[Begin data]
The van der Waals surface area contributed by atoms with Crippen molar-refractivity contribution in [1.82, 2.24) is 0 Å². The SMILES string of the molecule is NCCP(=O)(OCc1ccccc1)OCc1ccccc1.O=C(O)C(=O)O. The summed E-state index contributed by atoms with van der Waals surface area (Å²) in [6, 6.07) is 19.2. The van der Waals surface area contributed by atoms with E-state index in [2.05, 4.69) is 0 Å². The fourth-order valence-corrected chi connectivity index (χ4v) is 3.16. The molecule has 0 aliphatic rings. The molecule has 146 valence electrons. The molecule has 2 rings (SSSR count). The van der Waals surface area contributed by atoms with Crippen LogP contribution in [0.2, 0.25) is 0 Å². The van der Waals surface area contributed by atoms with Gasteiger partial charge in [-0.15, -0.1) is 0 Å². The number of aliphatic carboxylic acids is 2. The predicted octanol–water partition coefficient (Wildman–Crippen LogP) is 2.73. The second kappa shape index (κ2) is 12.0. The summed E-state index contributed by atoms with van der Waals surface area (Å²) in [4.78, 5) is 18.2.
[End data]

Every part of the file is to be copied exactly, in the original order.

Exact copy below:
The van der Waals surface area contributed by atoms with Crippen molar-refractivity contribution in [1.82, 2.24) is 0 Å². The SMILES string of the molecule is NCCP(=O)(OCc1ccccc1)OCc1ccccc1.O=C(O)C(=O)O. The summed E-state index contributed by atoms with van der Waals surface area (Å²) in [6, 6.07) is 19.2. The van der Waals surface area contributed by atoms with E-state index in [2.05, 4.69) is 0 Å². The fourth-order valence-corrected chi connectivity index (χ4v) is 3.16. The molecule has 0 aliphatic rings. The molecule has 146 valence electrons. The molecule has 2 rings (SSSR count). The van der Waals surface area contributed by atoms with Crippen LogP contribution in [0.2, 0.25) is 0 Å². The van der Waals surface area contributed by atoms with Gasteiger partial charge in [-0.15, -0.1) is 0 Å². The number of aliphatic carboxylic acids is 2. The predicted octanol–water partition coefficient (Wildman–Crippen LogP) is 2.73. The second kappa shape index (κ2) is 12.0. The summed E-state index contributed by atoms with van der Waals surface area (Å²) in [4.78, 5) is 18.2.